Editor’s Note: Hunting season is not the time to be bass fishing, or at least that’s what most sportsmen once believed. However, in the last two decades, with the volume of information that has been unearthed about bass and bass angling, many fishermen have found that hunting season and the cold months of January and February are the most-productive times of the year to bass fish.
Wintertime bass fishing can be some of the best bassing of the year – if the outdoorsman knows three very-important ingredients to be successful, including – where bass are holding during the cold months, how to locate these bass with a depth finder and how to catch them. Most of the time, taking winter bass involves vertical jigging.
To begin our search for wintertime bass, we aren’t looking for bass at all but instead are trying to locate schools of shad. When the water is cold, none of the fish in the lake tend to be extremely active. A fish’s body metabolism slows down, and fish don’t travel as much as they do during the spring and fall. Baitfish usually will school and hold on particular types of bottom structure or in certain depths of water. Even though the bass’s body metabolism is slower, and you rarely will see bass chasing schools of baitfish in the winter, bass will be holding in or near where those schools are. During the winter months, the bass must be where the bait is. Therefore, where you find large concentrations of baitfish, you will more than likely discover concentrations of bass.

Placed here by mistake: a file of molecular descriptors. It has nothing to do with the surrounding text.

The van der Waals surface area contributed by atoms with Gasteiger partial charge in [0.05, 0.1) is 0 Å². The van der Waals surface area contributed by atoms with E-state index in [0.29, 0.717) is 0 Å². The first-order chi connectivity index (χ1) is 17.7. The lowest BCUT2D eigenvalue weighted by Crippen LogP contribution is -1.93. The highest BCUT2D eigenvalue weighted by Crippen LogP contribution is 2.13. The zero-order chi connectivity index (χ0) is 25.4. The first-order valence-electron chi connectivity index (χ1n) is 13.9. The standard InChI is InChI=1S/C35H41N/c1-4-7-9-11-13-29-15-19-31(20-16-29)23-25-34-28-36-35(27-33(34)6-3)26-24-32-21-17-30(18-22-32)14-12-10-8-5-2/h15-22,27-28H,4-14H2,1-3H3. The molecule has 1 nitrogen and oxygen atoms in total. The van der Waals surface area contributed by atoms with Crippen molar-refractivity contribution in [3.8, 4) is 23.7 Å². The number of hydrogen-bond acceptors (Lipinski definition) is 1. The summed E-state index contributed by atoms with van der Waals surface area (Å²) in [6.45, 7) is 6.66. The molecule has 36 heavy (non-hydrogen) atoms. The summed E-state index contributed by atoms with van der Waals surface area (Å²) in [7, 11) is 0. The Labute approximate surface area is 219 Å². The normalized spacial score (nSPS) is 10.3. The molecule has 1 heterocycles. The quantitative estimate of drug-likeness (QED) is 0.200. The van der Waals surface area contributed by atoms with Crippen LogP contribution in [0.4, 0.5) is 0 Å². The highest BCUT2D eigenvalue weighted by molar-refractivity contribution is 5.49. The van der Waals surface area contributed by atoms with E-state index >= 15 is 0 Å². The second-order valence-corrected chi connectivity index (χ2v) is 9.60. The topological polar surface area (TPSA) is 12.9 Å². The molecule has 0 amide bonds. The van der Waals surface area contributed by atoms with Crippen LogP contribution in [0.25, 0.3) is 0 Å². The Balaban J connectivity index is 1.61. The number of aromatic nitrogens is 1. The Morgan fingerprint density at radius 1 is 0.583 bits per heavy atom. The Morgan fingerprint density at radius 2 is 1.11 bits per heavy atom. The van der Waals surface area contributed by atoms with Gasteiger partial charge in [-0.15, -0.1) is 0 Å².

In the winter months, bass, as well as baitfish, usually will be holding in or near the thermocline and/or close to some type of deep water structure. In highland lakes, this structure may be a ledge, a drop-off or an outcropping of rocks located close to or on the thermocline. In lowland lakes, most often some type of bottom break like an old creek channel, a rocky point drop-off or the junction of a river and a creek channel may be the best places to search for baitfish and bass. In a midland lake that may have standing timber in deep water, you may find bass suspended in the tops of sunken timber – perhaps 20 – 40 feet down. But locating where the thermocline intersects some kind of bottom break or bottom structure that has a concentration of baitfish is the key to finding winter bass.
To learn more about bass fishing, check out John E. Phillips’ book, “Winning Strategies of the Bass Pros at https://amzn.to/2XJrz3k, available in Kindle, print and Audible versions.
Tomorrow: How to Locate Wintertime Bass with a Depth Finder